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Migrant Tales will publish a feature on Camilla Edström Ödemark’s and her White Voids art exhibition which will open on April 2 at the Third Space Gallery, Tarkk’ampujankatu 18, Helsinki. 

Camilla writes: 

In order to suppress you need to mask yourself as a true underdog. It must be your rights that are threatened, your words that are silenced. No-one likes a bully. When in public, you need to make sure to hide your true intentions. It is your culture that is being suppressed. They might or might not have an agenda. You are in minority. They are mocking you. Make sure people know that war is coming. In order to suppress you need to prepare. 

Grand opening at 18.00-21.00 on April 2

Opening hours: 15.00-16.00, April 3-9

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Defining white Finnish privilege #20: Labeling Others to strengthen “us” and “them”

There were two news stories where the term “person with foreign background” was used by the media this week. The first case was reported on Wednesday, when two people with ”foreign backgrounds” were attacked in Joensuu and the second one a day later, when a suspected Finnish man who tried drive over a fifteen-year-old ”with foreign background.”

After some simple investigative journalism that none of the national media cared to do, Migrant Tales revealed that some o the gang-rape suspects of Tapanila were Finns even if the police labeled them in a statement as teenagers with “foreign backgrounds.”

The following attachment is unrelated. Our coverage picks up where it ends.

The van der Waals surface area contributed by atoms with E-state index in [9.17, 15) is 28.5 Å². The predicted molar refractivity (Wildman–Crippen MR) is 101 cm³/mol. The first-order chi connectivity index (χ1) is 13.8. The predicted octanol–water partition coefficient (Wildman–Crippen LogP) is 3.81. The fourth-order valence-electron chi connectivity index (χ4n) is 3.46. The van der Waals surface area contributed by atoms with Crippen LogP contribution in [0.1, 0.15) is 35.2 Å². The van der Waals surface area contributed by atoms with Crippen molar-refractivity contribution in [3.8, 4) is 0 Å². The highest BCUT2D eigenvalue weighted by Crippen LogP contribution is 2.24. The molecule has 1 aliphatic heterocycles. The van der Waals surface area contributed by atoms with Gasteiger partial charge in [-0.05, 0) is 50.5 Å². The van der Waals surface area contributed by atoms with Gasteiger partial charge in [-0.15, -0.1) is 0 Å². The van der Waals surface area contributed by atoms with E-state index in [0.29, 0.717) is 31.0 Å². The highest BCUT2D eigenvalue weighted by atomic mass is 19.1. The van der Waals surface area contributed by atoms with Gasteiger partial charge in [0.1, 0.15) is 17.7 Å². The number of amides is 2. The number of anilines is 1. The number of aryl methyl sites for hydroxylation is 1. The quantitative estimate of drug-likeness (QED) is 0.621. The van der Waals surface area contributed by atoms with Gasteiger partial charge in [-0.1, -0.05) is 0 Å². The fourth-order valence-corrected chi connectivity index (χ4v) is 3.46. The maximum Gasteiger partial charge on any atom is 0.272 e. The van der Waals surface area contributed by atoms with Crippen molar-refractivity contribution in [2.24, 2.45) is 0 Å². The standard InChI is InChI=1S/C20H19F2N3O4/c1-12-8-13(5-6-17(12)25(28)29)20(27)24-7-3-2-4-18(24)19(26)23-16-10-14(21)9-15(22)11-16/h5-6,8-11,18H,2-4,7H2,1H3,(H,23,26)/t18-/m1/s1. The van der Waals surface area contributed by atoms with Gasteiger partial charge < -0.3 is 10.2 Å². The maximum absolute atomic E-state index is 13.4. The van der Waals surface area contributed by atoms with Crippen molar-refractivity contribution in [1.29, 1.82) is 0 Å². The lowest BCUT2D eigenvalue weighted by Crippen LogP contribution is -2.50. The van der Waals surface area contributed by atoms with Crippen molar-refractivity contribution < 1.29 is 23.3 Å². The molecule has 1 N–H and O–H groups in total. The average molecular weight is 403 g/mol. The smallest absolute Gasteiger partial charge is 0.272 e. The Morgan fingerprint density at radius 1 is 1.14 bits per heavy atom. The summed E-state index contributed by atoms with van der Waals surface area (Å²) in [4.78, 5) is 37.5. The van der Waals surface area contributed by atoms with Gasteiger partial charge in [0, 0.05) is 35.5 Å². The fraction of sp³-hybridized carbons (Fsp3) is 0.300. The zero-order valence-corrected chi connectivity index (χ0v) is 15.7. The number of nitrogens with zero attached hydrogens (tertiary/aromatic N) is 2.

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Read full story (in Finnish) here.

Why do the media and police continue to use such a deceptive term to label people who are not white native-speaking Finns? The answer is white Finnish privilege.


Migrant Tales Literary: A return in Pixles

I pulled out my laptop and went on Google Earth. I typed in my mother’s childhood home address, but Google Earth didn’t recognize any matching location. I decided to turn to my mother and carried the spacecraft-like laptop to her. After placing it on top of an orange table mat, I asked her to help me find her parent’s house. She reacted surprised at first, but then went on to ask me if you can see it on there; if she can really revisit home on that stained screen marked by fingerprints. We typed in Hospital Street and the screen started to zoom into the peninsula my mother called home. We began driving down the road with the cursor and our fingers carefully placed on the laptop’s finger pad. While the images constantly shifted between green and light brown patches, she lit up. Her usually tired eyes, worn out by underpaid overtimes, brightened up and started narrating stories of places, encounters and histories. She suddenly looked younger than she had just minutes before; like the girl she’d describe she was but left behind when she crossed that fatal line.